When the Dutch East India Company (VOC) was in its pomp, Middelburg became one of the most important cities in the Netherlands. In the space of 200 years, the shipyards here turned out no fewer than 300 seagoing vessels. These ships sailed to Asia to ply trade in spices, textiles and porcelain. There are still many buildings in Middelburg today to remind us of this Golden Age.
Second only to Amsterdam, Middelburg once had the largest number of historic buildings. Even today, there are still over 1100 listed structures in the old town. During the Second World War, Middelburg suffered much war damage. The city fire of Middelburg (shelling and bombing) in 1940 reduced a large part of the historic inner city to ashes. After the war, the city was rebuilt along traditional lines.
Sights of Middelburg
Slave trading Walcheren
The island of Walcheren was the largest Dutch slaving center in the eighteenth century. It is estimated that around 1770 about a tenth of the income earned by inhabitants of Middelburg was connected to the trade in enslaved Africans. For the more specialized and smaller city of Flushing (Vlissingen), this figure was likely closer to a third of all income. From 1732-1807, the Middelburgse Commercie Compagnie (MCC) bought 31.095 enslaved African people, with the intention of selling them in the West Indies.
MCC slave shipping vessels
In Africa, the MCC traded goods for enslaved people. These people were then transported across the Atlantic Ocean and sold to merchants and plantation owners. With the proceeds in coins, sugar, tobacco or cocoa, the ships would sail back to Zeeland. This form of trade in enslaved people is called Trans-Atlantic slave trade or triangular trade. Except for the Compagnie, illegal slave traders were also operating from Zeeland. The archive of the MCC is kept by the Zeeland Archives and is included on UNESCO's World Heritage List.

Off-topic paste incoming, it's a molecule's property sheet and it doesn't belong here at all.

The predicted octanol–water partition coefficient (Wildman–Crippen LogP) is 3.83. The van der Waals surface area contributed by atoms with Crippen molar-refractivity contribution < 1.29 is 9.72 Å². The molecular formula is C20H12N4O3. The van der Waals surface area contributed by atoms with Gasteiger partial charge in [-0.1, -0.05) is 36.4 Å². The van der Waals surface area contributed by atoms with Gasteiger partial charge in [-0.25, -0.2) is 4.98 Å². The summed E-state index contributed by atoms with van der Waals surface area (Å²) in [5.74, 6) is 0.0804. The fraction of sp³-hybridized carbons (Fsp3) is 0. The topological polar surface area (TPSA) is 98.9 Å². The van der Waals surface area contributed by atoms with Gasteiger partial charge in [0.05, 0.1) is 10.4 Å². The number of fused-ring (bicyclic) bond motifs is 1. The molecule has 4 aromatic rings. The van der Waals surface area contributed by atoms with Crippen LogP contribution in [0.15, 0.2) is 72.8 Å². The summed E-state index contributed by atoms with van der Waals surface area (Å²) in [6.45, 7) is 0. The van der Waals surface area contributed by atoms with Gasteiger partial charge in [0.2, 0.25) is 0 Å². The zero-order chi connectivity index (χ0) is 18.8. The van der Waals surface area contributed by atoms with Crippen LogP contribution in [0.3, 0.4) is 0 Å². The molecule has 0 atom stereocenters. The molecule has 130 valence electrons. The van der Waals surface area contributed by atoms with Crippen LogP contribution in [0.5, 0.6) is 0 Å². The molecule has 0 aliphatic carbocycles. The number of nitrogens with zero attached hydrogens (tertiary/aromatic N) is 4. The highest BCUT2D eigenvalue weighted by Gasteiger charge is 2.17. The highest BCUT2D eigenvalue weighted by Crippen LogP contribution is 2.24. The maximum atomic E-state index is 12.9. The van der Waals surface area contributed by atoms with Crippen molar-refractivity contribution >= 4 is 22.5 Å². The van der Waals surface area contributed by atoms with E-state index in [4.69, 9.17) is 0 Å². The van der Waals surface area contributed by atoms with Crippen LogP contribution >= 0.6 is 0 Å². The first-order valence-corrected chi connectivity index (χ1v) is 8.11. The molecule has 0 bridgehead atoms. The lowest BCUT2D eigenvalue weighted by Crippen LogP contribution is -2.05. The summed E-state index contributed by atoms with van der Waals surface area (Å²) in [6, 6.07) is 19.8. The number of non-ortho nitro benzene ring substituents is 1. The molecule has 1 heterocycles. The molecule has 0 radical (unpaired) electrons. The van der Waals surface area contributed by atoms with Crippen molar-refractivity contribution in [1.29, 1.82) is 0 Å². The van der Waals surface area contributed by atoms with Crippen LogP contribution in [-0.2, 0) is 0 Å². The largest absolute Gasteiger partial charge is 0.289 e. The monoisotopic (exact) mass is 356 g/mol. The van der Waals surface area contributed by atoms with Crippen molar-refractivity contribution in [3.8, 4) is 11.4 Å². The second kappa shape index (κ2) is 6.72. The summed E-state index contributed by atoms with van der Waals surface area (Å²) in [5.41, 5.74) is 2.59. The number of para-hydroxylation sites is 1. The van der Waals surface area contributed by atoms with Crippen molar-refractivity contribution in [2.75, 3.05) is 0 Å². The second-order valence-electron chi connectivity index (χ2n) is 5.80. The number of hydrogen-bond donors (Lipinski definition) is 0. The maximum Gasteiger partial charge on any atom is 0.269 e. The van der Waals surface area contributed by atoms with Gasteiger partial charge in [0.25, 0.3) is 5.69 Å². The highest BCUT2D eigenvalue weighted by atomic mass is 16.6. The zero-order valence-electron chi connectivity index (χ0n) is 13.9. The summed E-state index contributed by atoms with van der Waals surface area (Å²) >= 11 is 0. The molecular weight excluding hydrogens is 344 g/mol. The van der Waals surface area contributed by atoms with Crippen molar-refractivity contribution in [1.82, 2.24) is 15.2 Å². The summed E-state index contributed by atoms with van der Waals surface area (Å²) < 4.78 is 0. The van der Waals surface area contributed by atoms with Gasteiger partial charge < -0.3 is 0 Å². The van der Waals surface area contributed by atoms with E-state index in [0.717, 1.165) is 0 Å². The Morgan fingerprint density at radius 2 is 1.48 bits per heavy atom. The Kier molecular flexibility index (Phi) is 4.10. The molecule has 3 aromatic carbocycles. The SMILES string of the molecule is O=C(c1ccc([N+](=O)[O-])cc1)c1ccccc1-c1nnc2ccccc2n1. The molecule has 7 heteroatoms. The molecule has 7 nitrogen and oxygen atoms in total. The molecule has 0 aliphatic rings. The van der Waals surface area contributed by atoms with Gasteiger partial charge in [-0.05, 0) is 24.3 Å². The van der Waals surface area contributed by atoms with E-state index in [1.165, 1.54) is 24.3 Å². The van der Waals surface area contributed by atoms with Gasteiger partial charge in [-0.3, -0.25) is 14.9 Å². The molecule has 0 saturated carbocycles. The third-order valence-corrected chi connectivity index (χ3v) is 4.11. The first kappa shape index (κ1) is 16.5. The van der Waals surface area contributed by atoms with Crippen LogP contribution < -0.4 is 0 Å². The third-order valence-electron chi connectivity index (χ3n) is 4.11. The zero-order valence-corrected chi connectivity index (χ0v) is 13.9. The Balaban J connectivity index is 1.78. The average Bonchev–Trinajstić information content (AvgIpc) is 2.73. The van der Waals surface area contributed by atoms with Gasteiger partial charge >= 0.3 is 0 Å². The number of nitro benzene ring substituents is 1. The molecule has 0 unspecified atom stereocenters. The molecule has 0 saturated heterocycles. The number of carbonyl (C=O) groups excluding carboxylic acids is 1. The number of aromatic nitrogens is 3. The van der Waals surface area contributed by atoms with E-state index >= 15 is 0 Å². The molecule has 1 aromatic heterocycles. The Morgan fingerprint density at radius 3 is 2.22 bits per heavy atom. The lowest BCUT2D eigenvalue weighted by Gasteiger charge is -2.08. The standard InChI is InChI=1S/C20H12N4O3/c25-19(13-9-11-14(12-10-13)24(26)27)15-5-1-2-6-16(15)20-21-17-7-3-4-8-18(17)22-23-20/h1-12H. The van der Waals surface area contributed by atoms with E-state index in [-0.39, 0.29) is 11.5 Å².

From Midden-Zeeland to Hilversum
It had been a fun visit to Middelburg. Our bicycles were still where we had left them. We had the wind behind us on the way back to the airfield. At the airfield we first drank a beer (alcohol-free for the pilot) and then went to the plane to fly back to Hilversum.
First we flew an orbit over Middelburg to take some pictures, and then we set course for Hilversum, this time along the eastern side of the CTR of Rotterdam. We flew over the island of Tiengemeten in the Haringvliet. The island was originally used entirely for arable farming. In the 1990s, all farmers were bought out, enabling them to start a new arable farm elsewhere in the Netherlands, and a start was made on converting the 700 hectares of arable land into nature reserve.
We past the village of Rijsoord. On 15 May 1940, the capitulation of the Dutch Armed Forces to the Germans took place here. The formality took place in a school building in Rijsoord, now a museum. The commander-in-chief of the Dutch army, General Winkelman, signed the capitulation of the Netherlands in the Johannes Post school.
Near Bergambacht, we were surprised to see a Socata TB-9 stunting back and forth over the polders and houses at high speed of a few metres above the ground.
West of Utrecht we saw the Hamtoren. The Hamtoren in Vleuten is the last remnant of the medieval castle Den Ham. The monument from the year 1260 has been restored by Bas Kennis, the guitarist and keyboardist of the Dutch band Bløf, who bought the tower in 2016.
Johannes Post school, Rijsoord
Hamtoren in Vleuten
At the end of the flight we made the landing on runway 25, just before the new runway in use became runway 31. As usual, we cleaned the plane and filled in the journal. Then we had dinner in restaurant De Paddestoel in the woods near Hollandsche Rading before we went home.
Landing runway 25 Hilversum airfield
René finishing the paperwork